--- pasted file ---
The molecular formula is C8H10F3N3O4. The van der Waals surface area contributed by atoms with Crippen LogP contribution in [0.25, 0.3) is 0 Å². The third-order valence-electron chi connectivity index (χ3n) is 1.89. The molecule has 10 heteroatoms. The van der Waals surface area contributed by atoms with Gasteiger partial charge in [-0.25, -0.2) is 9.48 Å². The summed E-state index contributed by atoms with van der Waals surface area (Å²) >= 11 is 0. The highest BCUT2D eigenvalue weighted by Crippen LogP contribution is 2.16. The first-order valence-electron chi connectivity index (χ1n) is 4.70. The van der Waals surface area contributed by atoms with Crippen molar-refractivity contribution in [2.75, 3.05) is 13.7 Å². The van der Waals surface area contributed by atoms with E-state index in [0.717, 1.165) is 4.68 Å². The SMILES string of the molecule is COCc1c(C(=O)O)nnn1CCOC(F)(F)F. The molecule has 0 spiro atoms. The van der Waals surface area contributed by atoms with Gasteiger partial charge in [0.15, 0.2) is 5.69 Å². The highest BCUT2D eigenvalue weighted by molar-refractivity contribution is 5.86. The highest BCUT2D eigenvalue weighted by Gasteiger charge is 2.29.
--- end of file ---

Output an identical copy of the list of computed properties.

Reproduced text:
The molecular formula is C8H10F3N3O4. The van der Waals surface area contributed by atoms with Crippen LogP contribution in [0.25, 0.3) is 0 Å². The third-order valence-electron chi connectivity index (χ3n) is 1.89. The molecule has 10 heteroatoms. The van der Waals surface area contributed by atoms with Gasteiger partial charge in [-0.25, -0.2) is 9.48 Å². The summed E-state index contributed by atoms with van der Waals surface area (Å²) >= 11 is 0. The highest BCUT2D eigenvalue weighted by Crippen LogP contribution is 2.16. The first-order valence-electron chi connectivity index (χ1n) is 4.70. The van der Waals surface area contributed by atoms with Crippen molar-refractivity contribution in [2.75, 3.05) is 13.7 Å². The van der Waals surface area contributed by atoms with E-state index in [0.717, 1.165) is 4.68 Å². The SMILES string of the molecule is COCc1c(C(=O)O)nnn1CCOC(F)(F)F. The molecule has 0 spiro atoms. The van der Waals surface area contributed by atoms with Gasteiger partial charge in [0.15, 0.2) is 5.69 Å². The highest BCUT2D eigenvalue weighted by molar-refractivity contribution is 5.86. The highest BCUT2D eigenvalue weighted by Gasteiger charge is 2.29.